Silver Spoon Bake Shop, located on Devine Street near Five Points, was one of more than 100 restaurants, bakeries, bars and other establishments in South Carolina that received a Restaurant Revitalization Fund grant from the U.S. Small Business Administration. Photos by Connor Hart

Since the onset of the COVID-19 pandemic, the U.S. Small Business Administration has implemented numerous programs specifically designed to support small businesses that were unable to support themselves amidst hiatus and disruption.

“The major issue that we had is small businesses had to close – had to shut down – and we’ve seen major impacts on our hospitality industries: our restaurants, our hotels and tourism industry … so that’s impacted them tremendously,” said Gregg White, district director for South Carolina’s SBA. “We’re constantly working with them, even now, to provide counseling on how to get started back up, but it’s been a real challenge for a lot of them to receive the funding they need.”

The SBA introduced the Paycheck Protection Program in March 2020, which was available to small businesses and was intended to “help businesses keep their workforce during the COVID-19 crisis,” according to the SBA’s website. The loan program provided two rounds of funding to eligible small businesses.

However, the program ended on May 31 of this year, while many businesses were still struggling to stay afloat through the ongoing pandemic. This led to the creation of new programs, including the Restaurant Revitalization Fund, which was specifically designed to support restaurants, caterers, bars and more, according to the SBA’s website.

According to data released from the SBA, nationwide through June 30, the SBA has assisted over 100,000 restaurants and provided $28.5 billion worth of funding through the RRF. In South Carolina, more than 3,000 restaurants applied for funding from the RRF, for a total amount of about $625 million. About one-third of restaurants that applied for funding received money, totaling about $215 million.

The average grant size nationwide was about $283,000, and the average grant size in South Carolina was slightly lower – about $208,000, according to data released from the SBA.

Lauren Schlueter, the owner of Carolina Cafe on Sumter Street, was one of the South Carolina business owners who received funding from the SBA. She said applying for the grant was a “very nerve-wracking experience,” because many of the stipulations regarding the program were “very vague.”

“The grant helped finance the cafe’s payroll, rent and more,” Schlueter said. “It helped us immensely.”

“Now, Carolina Cafe is “better than (it’s) ever been,” said Schlueter. She credited the community’s support, the return of university students and the company’s improved social media presence for the success.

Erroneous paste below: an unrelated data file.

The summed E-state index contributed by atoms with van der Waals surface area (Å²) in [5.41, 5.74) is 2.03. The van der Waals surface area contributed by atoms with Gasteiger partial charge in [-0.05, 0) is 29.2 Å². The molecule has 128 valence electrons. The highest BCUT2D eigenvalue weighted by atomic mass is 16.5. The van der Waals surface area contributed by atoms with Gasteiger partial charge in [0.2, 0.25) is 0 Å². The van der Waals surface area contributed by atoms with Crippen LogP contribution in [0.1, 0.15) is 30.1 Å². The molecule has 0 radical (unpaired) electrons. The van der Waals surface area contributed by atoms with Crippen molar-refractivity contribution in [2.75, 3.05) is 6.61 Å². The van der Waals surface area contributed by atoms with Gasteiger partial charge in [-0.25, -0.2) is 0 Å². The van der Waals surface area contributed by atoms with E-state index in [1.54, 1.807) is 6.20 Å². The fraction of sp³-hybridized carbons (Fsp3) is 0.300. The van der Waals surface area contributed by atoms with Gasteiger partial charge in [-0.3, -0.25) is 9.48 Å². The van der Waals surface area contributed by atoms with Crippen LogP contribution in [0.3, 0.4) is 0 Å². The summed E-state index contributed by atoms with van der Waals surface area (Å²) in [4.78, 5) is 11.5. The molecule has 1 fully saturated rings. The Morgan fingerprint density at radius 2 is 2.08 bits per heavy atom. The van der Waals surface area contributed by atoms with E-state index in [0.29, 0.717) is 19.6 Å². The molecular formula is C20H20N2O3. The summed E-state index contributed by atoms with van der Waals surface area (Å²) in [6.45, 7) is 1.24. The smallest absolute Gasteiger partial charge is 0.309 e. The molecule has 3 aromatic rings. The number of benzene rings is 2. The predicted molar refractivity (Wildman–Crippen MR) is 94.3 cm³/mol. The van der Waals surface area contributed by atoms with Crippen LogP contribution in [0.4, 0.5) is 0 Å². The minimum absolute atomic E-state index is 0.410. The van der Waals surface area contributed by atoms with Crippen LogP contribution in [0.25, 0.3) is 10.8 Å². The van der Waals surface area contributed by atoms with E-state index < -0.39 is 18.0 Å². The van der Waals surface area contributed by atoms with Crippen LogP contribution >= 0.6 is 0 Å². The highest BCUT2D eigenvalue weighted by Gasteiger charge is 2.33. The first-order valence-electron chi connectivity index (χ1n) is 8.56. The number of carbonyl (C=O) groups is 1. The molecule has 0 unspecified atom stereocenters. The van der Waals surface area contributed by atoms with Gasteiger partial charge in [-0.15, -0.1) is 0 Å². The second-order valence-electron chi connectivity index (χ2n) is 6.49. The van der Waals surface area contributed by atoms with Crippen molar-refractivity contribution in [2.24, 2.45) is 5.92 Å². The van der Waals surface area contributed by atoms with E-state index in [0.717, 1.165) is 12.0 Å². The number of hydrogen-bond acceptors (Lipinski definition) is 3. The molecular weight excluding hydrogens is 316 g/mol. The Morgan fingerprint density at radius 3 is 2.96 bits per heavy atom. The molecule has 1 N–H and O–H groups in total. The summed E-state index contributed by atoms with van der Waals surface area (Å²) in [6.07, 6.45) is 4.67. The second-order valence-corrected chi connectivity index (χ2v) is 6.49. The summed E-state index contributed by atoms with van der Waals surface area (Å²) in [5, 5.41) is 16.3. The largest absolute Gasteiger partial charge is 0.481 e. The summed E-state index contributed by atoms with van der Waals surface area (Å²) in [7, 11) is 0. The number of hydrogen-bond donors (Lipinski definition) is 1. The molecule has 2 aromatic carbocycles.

Erin Nobels, the owner of Silver Spoon Bake Shop on Devine Street, had to overhaul her business model and operations after the onset of the pandemic. Her bakery moved online, which brought new challenges: launching an online store, installing a pick-up window at the bakery and more.

“We initially switched over to pick-ups only as a way to keep the business operating, in some capacity, when COVID first hit in March of 2020,” said Nobles. “Most of my employees were afraid to keep working, so that was the quickest and best decision I could come up with in such a short time.”

Nobles was among the about 100 restaurant owners in Columbia, South Carolina who received RRF money from the SBA.

“This method of business is not as profitable as being open five days a week was – simply because we are only taking in revenue one day a week,” said Nobles. “However, without the added expenses of payroll and having leftover items every day, we are spending significantly less money to operate in general.”

Additionally, Nobles has had trouble sourcing materials due to current supply chain interruptions and increased demand on personal protection equipment.

“One thing that had been difficult during COVID is the price increase on items like disposable gloves and to-go packaging,” said Nobles. “These items were barely on my radar as far as including the cost into our products, but the same gloves I got in February of 2020 for $65 a case are now $160 if you can even find them to purchase them.”

Despite the troubles many businesses have faced, Gregg White remains hopeful for the future of South Carolina restaurants.

“We see the economy in South Carolina recovering faster than we do in some of the other states,” said White, and he cited the state’s uptick in tourism, new business openings and business owners’ ability to adapt.

“You can see (the state’s recovery) with your own eyes, but also the statistics prove it,” said White.

Silver Spoon hasn’t had a customer walk through its doors since March of last year, when the bakery switched to its pre-order and pick-up business model. “We do plan on reopening sometime – I just don’t know when that will be,” said owner Erin Nobles.

Tios Mexican Cafe & Cantina, a popular restaurant located across the street from the University of South Carolina’s iconic Horseshoe, received funding from the SBA.

The Devine Cinnamon Roll Deli received funding from the SBA as well. Signs in the restaurant’s windows can be seen advertising its worker shortage and pick-up only operations.

Carolina Cafe’s operations were “touch and go” as the restaurant dealt with shelter-in-place orders, social distancing requirements and more, according to owner Lauren Schlueter. Now, the restaurant is “busier and stronger” than it’s ever been, she said.